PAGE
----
American Record Guide 

Tanya Bannister, an exceptionally talented young pianist…is fortunate to have three attractive composition commissioned for her…and well recorded. …Bannister plays all these with a scintillating tone and a subtle sense of chording and dynamics. A beautiful piano tone is a rare thing these days, and she has it.” 

EVANSTON REVIEW for Ravinia Rising Stars 
March 9, 2010 

Recital: A terrifying performance experience for a young music student; an excellent opportunity for a professional to show what he or she can do. 

The spring series of Rising Stars recitals at the Ravinia Festival’s year-round Bennett-Gordon Hall began March 5 with Tanya Bannister at the piano. The Steans Institute alumna is now a polished professional and demonstrated both considerable technical ability and graceful sensitivity. 

Her program opened with a modest but winning transcription by Egon Petri of Bach’s “Sheep May Safely Graze.” She has a cool touch and the choral line fell from her fingers like small bell tones from beneath the familiar harmonies. 

She then launched into Robert Schumann’s “Kreisleriana,” a series of eight pieces subtitled “Fantasies for Piano.” The nearly 30-minute performance was a display of Schumann’s many moods and Bannister’s ability to bring them to life. 

The music ranges from a torrent of harmonies, played by flying fingers, to the most noble of sentiments, sedate and measured. The sounds could be as merry as a kindergarten class and as bittersweet as a memory. Bannister coaxed many a melody from the ebony Steinway that was placed front and center on the hall’s golden-hued stage. 

The piece was dedicated to Chopin, but there were echoes of Bach, traces of Mendelssohn and even a structure resembling Brahms’ beloved “Lullaby.” 

The second half of the program included two selections from “Iberia” by Isaac Albeniz, full of wistful guitar-like music, and Chopin’s Ballade No. 4, in honor of the 200th anniversary of the composer’s death. But the most interesting part of the night were two pieces written for Bannister by contemporary composers Christopher Theofanidis and Suzanne Farrin. 

“All dreams begin with the horizon” by Theofandis is a turbulent four-part work which at times rivaled the fury of the Schumann. The composer flirts a bit with minimalism, to positive effect, as major chords move about with subtle embellishments in the section marked “noble.” The fourth section “threatening,” resembled a film score warning us to be afraid, very afraid.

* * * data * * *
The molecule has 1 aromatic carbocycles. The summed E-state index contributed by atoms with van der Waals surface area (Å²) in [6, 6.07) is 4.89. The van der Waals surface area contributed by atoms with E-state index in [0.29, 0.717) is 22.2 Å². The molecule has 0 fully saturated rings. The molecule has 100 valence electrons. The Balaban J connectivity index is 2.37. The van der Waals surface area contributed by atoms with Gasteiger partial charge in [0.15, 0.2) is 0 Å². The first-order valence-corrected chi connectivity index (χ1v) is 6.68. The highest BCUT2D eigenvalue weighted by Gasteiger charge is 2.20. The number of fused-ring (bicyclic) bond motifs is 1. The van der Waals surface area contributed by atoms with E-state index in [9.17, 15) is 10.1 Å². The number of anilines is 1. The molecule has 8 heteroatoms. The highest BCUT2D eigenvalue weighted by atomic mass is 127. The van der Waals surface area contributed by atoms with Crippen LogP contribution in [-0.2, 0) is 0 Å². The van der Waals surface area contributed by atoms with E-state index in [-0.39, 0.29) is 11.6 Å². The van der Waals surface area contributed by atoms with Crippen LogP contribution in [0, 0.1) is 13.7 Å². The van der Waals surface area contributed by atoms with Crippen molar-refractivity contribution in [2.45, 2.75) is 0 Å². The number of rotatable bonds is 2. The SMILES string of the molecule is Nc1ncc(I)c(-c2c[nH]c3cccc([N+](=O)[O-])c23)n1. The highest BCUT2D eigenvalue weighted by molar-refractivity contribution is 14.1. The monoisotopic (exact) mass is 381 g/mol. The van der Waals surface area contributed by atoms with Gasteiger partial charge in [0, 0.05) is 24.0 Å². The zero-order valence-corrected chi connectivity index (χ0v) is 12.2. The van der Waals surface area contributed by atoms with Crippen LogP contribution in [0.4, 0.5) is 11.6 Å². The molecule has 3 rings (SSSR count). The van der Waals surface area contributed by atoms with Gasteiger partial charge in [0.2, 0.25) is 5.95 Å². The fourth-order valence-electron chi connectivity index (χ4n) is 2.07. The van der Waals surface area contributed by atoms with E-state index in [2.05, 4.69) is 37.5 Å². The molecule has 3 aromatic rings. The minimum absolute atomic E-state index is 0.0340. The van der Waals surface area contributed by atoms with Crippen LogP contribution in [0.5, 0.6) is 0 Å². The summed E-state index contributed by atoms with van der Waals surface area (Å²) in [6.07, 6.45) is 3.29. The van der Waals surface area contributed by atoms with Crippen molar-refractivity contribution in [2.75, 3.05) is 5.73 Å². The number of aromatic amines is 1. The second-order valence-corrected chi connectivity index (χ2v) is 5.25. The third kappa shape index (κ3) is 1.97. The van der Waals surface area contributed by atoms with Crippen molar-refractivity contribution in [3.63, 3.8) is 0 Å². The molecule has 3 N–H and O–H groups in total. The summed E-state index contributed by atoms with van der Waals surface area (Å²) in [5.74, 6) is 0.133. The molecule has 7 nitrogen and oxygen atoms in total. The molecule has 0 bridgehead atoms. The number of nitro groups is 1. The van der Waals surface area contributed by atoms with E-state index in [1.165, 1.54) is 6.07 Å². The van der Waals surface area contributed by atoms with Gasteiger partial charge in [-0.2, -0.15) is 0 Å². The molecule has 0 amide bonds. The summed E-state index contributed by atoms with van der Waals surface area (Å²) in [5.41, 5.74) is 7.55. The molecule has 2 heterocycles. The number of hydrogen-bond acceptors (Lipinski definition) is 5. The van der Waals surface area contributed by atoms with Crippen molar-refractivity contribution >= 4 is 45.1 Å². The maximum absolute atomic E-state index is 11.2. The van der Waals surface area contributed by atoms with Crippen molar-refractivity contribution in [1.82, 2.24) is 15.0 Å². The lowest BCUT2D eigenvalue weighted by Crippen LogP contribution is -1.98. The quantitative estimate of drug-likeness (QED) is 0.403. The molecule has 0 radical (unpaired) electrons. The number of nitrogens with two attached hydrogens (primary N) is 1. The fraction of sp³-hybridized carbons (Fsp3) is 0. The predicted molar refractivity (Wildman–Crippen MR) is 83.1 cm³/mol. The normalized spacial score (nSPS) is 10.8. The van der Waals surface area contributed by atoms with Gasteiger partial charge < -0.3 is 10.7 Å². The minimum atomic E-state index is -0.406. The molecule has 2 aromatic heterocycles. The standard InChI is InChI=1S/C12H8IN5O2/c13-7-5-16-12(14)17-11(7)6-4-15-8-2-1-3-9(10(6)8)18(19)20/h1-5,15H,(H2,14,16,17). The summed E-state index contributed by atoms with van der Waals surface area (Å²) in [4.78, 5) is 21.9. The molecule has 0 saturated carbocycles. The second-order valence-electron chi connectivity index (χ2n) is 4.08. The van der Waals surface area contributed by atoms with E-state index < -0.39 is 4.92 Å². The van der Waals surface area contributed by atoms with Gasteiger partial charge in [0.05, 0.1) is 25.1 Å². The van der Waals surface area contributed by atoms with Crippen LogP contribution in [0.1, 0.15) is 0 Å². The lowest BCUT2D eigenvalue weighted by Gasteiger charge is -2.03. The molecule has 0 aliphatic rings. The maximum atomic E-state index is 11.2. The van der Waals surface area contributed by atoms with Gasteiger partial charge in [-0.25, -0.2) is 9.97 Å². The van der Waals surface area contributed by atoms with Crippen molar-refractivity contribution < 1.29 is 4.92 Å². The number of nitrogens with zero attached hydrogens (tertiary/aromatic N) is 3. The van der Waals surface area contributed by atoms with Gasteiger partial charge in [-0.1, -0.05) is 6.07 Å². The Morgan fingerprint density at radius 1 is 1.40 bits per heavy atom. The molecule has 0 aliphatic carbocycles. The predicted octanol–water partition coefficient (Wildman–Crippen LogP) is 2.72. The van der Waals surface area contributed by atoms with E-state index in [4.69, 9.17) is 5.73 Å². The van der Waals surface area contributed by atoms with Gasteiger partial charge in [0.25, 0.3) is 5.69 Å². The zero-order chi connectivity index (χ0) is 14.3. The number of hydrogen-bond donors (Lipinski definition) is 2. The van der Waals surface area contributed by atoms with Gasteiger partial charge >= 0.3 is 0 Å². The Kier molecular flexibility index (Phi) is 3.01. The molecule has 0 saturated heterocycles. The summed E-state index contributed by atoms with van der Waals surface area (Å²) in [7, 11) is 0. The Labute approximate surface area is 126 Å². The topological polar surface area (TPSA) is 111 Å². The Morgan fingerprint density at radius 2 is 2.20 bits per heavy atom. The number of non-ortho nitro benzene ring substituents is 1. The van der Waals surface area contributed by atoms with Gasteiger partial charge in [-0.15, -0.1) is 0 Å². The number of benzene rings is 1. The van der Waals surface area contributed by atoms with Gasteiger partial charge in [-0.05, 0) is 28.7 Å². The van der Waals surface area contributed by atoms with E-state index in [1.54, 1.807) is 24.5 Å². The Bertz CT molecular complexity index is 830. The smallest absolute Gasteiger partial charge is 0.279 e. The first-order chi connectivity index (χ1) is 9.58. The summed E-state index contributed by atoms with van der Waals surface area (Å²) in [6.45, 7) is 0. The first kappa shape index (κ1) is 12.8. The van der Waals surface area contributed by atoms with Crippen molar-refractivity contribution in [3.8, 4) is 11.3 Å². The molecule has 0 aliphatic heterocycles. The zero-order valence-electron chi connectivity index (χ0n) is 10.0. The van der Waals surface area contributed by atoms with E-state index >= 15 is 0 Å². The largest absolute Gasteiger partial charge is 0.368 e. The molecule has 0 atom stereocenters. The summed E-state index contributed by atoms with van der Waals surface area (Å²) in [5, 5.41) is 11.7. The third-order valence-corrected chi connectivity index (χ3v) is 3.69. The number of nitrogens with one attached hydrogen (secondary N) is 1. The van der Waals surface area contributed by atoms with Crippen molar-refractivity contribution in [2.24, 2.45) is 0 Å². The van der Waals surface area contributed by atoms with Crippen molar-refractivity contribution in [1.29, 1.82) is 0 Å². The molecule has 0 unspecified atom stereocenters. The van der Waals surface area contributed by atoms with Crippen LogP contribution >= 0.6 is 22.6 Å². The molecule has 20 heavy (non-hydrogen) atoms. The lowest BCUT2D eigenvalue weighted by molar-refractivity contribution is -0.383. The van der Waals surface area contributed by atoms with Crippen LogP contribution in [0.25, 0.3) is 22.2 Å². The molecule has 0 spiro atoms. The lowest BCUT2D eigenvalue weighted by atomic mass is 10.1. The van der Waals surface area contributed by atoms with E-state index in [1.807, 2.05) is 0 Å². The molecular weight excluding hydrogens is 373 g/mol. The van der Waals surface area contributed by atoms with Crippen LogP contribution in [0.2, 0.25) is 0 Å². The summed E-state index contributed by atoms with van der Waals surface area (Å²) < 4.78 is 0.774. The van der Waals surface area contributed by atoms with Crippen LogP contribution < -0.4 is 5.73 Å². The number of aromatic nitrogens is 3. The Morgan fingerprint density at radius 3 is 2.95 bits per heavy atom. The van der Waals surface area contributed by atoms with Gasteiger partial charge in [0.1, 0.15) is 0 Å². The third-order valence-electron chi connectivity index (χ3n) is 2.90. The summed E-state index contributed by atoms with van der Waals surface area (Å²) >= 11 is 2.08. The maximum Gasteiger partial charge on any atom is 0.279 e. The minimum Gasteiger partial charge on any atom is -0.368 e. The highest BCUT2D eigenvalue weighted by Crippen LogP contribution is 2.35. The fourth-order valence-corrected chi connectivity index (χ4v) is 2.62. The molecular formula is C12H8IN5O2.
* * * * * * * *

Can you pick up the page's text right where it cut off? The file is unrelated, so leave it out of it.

“This is the story she began” is the title of Farrin’s piece, which is meandering, flashy, rich in glissandos and as poignant as it is pleasant. The pianist handled both works with zest and vigor, demonstrating her devotion to playing the works of composer’s writing today. 

Altogether, the young woman presented a diverse and highly satisfying performance of music spanning four centuries. It is amazing what a professional can do with just one recital.,entertainment-north-risingstars-031810-s1.article

Connecticut Post, October 2009

The Greenwich Symphony opened its 2009-10 season last weekend with a tribute to Abraham Lincoln, marking the 200th anniversary of his birth with a performance of Aaron Copland’s “Lincoln Portrait.” Copland wrote this piece in 1942 as part of a series of commissions to celebrate famous Americans. 

Robert Sherman, who has been with classical music radio station WQXR for more than 50 years, joined the orchestra as narrator. In the pre-concert talk, Sherman said that it was the composer’s wish that the narration “succeed not through acting but through the voice alone.” Sherman succeeded with this endeavor. His virtuosity is in his sense of timing and the way he paced the allocation for each narrated segment. He spoke with clarity and developed the power of the message from a sense of sincerity. It was a refreshing interpretation. 

The Greenwich Symphony, conducted by Music Director David Gilbert, set a strong background for Sherman. The music was poised and dramatic, punctuating the text in coordinated silences and precise swells.